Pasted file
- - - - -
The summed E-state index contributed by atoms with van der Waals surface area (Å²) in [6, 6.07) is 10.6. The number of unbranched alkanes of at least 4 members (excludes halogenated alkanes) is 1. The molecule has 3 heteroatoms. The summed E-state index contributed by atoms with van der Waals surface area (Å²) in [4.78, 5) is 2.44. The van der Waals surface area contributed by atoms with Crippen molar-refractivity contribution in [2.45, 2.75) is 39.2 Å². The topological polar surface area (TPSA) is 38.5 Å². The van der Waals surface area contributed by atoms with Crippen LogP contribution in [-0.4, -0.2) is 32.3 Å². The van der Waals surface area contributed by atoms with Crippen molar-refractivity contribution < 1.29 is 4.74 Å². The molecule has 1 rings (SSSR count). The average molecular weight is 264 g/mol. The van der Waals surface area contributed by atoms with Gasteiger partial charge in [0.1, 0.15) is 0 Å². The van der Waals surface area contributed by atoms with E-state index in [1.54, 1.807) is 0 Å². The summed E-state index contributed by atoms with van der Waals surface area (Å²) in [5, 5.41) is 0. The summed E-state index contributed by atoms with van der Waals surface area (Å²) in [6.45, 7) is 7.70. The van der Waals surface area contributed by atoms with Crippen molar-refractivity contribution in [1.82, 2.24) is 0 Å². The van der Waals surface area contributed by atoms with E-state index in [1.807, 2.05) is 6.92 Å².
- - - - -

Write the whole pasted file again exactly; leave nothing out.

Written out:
The summed E-state index contributed by atoms with van der Waals surface area (Å²) in [6, 6.07) is 10.6. The number of unbranched alkanes of at least 4 members (excludes halogenated alkanes) is 1. The molecule has 3 heteroatoms. The summed E-state index contributed by atoms with van der Waals surface area (Å²) in [4.78, 5) is 2.44. The van der Waals surface area contributed by atoms with Crippen molar-refractivity contribution in [2.45, 2.75) is 39.2 Å². The topological polar surface area (TPSA) is 38.5 Å². The van der Waals surface area contributed by atoms with Crippen LogP contribution in [-0.4, -0.2) is 32.3 Å². The van der Waals surface area contributed by atoms with Crippen molar-refractivity contribution < 1.29 is 4.74 Å². The molecule has 1 rings (SSSR count). The average molecular weight is 264 g/mol. The van der Waals surface area contributed by atoms with Gasteiger partial charge in [0.1, 0.15) is 0 Å². The van der Waals surface area contributed by atoms with E-state index in [1.54, 1.807) is 0 Å². The summed E-state index contributed by atoms with van der Waals surface area (Å²) in [5, 5.41) is 0. The summed E-state index contributed by atoms with van der Waals surface area (Å²) in [6.45, 7) is 7.70. The van der Waals surface area contributed by atoms with Crippen molar-refractivity contribution in [1.82, 2.24) is 0 Å². The van der Waals surface area contributed by atoms with E-state index in [1.807, 2.05) is 6.92 Å².